Jolene Henderson pitched a complete-game shutout Saturday to lead the Bears to a 1-0 victory over UK in the first of a best-of-three series in the Lexington Super Regional. Stifling an offense that has set five single-season offense records this year, Henderson used a "quick pitch" approach to strike out four while allowing just one hit and three base runners in a pivotal opening-game win over the Wildcats.
"It definitely took our hitters awhile to get used to how fast she was getting back on the mound and throwing," said senior catcher Megan Yocke, who tallied UK's only hit of the game. "Unless we had our timing down, it was difficult to get set."
Henderson, the 2011 Pac-10 Pitcher of the Year, is now 3-0 against Kentucky , which includes a 6-1 win in last year's season-opening Kajikawa Classic and a 1-0 victory in the 2010 NCAA Tournament.
Even more troubling for UK is she has yet to allow an earned run in those 21 innings of work and has surrendered just 10 hits.
"She is a lot more mature this year and I think that she is great," UK head coach Rachel Lawson said. "She does so well, and it is not so much that she quick pitches, which we haven't seen a pitcher like that yet, but she changes her motion throughout the game, throughout the inning and throughout the batter. That was something that we were having a hard time adjusting to timing wise and have not seen yet this year."
Henderson's game should be of no surprise as she improved to 38-7 on the year while lowering her ERA to 0.78, but if the Cats hope to win two games Sunday to advance in the tournament, Kentucky will, in all likelihood, have to beat Henderson twice.
"It gets frustrating, but we have been there before and we bounce back," Yocke said. "Look at the Michigan game. We had four total hits and then were able to come back. That is what is going to have to happen tomorrow. I think that our team will make the adjustments tomorrow and come back and get the win."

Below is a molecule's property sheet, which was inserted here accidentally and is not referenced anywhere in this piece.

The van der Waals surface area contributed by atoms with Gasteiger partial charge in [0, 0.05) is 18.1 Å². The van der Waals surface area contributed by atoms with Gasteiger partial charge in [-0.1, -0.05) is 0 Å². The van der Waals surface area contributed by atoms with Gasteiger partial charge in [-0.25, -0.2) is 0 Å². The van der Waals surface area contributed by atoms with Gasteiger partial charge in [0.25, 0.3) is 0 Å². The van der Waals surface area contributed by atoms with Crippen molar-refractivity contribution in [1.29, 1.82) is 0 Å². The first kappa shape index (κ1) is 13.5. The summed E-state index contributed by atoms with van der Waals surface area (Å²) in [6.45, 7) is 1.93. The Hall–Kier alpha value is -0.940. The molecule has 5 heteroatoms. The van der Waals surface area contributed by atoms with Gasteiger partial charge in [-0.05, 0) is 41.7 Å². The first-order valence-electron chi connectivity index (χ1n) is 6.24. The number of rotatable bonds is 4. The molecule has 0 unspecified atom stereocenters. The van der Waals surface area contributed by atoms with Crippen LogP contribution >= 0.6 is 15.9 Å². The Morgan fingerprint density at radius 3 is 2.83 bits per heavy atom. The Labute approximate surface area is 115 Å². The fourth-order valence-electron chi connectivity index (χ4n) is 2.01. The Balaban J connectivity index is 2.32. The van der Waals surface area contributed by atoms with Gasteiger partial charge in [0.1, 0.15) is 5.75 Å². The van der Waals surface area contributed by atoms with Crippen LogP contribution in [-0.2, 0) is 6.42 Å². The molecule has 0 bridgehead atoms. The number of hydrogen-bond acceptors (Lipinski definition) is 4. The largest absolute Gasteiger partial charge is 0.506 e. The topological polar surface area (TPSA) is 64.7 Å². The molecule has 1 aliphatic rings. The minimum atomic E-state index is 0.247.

As dominant as Henderson was, Kentucky had a prime opportunity to spoil her perfect mark in the third inning when Yocke lined a single into left field. Sophomore Alice O'Brien, who reached base on a walk and advanced to second on a fielder's choice, took a big turn around third base, but the liner was hit so hard to Jamia Reid in left field that assistant coach Kristine Himes was forced to hold O'Brien at third.
In the next at-bat, sophomore Kara Dill lined a rocket to the left side of the infield with two outs and runners on the corner, but the shot was right at Cal third baseman Jace Williams.
Kentucky would never reach past first base again.
"I think all great pitchers can do that," California head coach Diane Ninemire said. "They make big batting averages look small some days. Jolene threw a great game today and she kept them off balance. Kentucky has a great hitting club and we have to come out tomorrow with the same intensity we had today."
One pitch the difference in Bell's tough-luck loss
Bell's one mistake, a 1-2 pitch to Frani Echavarria over the heart of the plate, ended up over the fence in center field, the difference in UK's 1-0 loss to California. Echavarria's solo shot -- her first home run of the season -- spoiled a sensational effort by Bell, who hurled six innings of six-hit, one-run ball while pitching out of several big jams.